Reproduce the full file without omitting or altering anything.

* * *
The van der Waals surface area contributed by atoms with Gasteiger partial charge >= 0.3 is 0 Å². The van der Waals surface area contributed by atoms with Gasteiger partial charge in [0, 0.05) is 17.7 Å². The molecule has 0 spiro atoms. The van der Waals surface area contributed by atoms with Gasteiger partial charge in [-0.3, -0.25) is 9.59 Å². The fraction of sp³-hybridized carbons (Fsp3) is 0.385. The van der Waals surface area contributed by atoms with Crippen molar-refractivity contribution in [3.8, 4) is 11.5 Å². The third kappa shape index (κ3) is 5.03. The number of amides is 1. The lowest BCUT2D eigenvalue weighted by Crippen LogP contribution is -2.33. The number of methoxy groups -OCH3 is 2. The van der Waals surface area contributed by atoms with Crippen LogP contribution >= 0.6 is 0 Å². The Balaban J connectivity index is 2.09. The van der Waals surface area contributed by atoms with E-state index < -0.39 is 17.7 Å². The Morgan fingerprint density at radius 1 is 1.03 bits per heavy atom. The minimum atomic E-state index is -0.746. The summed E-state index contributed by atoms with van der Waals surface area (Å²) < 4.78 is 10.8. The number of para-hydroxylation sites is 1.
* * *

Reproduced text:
The van der Waals surface area contributed by atoms with Gasteiger partial charge >= 0.3 is 0 Å². The van der Waals surface area contributed by atoms with Gasteiger partial charge in [0, 0.05) is 17.7 Å². The molecule has 0 spiro atoms. The van der Waals surface area contributed by atoms with Gasteiger partial charge in [-0.3, -0.25) is 9.59 Å². The fraction of sp³-hybridized carbons (Fsp3) is 0.385. The van der Waals surface area contributed by atoms with Crippen molar-refractivity contribution in [3.8, 4) is 11.5 Å². The third kappa shape index (κ3) is 5.03. The number of amides is 1. The lowest BCUT2D eigenvalue weighted by Crippen LogP contribution is -2.33. The number of methoxy groups -OCH3 is 2. The van der Waals surface area contributed by atoms with Crippen LogP contribution >= 0.6 is 0 Å². The Balaban J connectivity index is 2.09. The van der Waals surface area contributed by atoms with E-state index < -0.39 is 17.7 Å². The Morgan fingerprint density at radius 1 is 1.03 bits per heavy atom. The minimum atomic E-state index is -0.746. The summed E-state index contributed by atoms with van der Waals surface area (Å²) < 4.78 is 10.8. The number of para-hydroxylation sites is 1.